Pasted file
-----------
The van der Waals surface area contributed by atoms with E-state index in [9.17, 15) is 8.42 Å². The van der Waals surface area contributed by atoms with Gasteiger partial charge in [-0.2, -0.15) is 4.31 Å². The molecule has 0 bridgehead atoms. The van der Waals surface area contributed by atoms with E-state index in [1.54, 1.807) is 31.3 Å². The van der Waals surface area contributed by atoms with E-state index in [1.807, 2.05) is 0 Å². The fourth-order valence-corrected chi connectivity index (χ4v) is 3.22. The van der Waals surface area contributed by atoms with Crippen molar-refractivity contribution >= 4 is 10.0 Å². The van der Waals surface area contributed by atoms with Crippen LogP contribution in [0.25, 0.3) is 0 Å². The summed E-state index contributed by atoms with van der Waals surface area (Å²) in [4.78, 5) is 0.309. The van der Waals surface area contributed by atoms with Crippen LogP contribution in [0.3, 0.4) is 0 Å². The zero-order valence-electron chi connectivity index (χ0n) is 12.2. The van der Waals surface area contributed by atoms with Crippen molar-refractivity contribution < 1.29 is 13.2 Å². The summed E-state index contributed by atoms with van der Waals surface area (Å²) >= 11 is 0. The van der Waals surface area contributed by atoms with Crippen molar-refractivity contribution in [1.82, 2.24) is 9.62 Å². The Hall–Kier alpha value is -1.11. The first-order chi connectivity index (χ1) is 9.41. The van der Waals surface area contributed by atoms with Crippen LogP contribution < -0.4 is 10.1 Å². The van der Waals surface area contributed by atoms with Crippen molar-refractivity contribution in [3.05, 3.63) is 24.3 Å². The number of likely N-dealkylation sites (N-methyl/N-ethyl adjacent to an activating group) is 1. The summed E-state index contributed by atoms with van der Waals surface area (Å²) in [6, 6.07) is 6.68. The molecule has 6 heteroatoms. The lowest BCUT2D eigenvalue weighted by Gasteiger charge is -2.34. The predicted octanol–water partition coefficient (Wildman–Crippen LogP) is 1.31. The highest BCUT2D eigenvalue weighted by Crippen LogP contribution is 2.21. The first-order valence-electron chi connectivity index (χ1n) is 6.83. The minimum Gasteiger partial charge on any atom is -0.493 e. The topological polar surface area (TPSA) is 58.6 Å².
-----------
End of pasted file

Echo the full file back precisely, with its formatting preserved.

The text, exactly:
The van der Waals surface area contributed by atoms with E-state index in [9.17, 15) is 8.42 Å². The van der Waals surface area contributed by atoms with Gasteiger partial charge in [-0.2, -0.15) is 4.31 Å². The molecule has 0 bridgehead atoms. The van der Waals surface area contributed by atoms with E-state index in [1.54, 1.807) is 31.3 Å². The van der Waals surface area contributed by atoms with E-state index in [1.807, 2.05) is 0 Å². The fourth-order valence-corrected chi connectivity index (χ4v) is 3.22. The van der Waals surface area contributed by atoms with Crippen molar-refractivity contribution >= 4 is 10.0 Å². The van der Waals surface area contributed by atoms with Crippen LogP contribution in [0.25, 0.3) is 0 Å². The summed E-state index contributed by atoms with van der Waals surface area (Å²) in [4.78, 5) is 0.309. The van der Waals surface area contributed by atoms with Crippen LogP contribution in [0.3, 0.4) is 0 Å². The zero-order valence-electron chi connectivity index (χ0n) is 12.2. The van der Waals surface area contributed by atoms with Crippen molar-refractivity contribution < 1.29 is 13.2 Å². The summed E-state index contributed by atoms with van der Waals surface area (Å²) >= 11 is 0. The van der Waals surface area contributed by atoms with Crippen molar-refractivity contribution in [1.82, 2.24) is 9.62 Å². The Hall–Kier alpha value is -1.11. The first-order chi connectivity index (χ1) is 9.41. The van der Waals surface area contributed by atoms with Crippen LogP contribution < -0.4 is 10.1 Å². The van der Waals surface area contributed by atoms with Crippen molar-refractivity contribution in [3.05, 3.63) is 24.3 Å². The number of likely N-dealkylation sites (N-methyl/N-ethyl adjacent to an activating group) is 1. The summed E-state index contributed by atoms with van der Waals surface area (Å²) in [6, 6.07) is 6.68. The molecule has 6 heteroatoms. The lowest BCUT2D eigenvalue weighted by Gasteiger charge is -2.34. The predicted octanol–water partition coefficient (Wildman–Crippen LogP) is 1.31. The highest BCUT2D eigenvalue weighted by Crippen LogP contribution is 2.21. The first-order valence-electron chi connectivity index (χ1n) is 6.83. The minimum Gasteiger partial charge on any atom is -0.493 e. The topological polar surface area (TPSA) is 58.6 Å².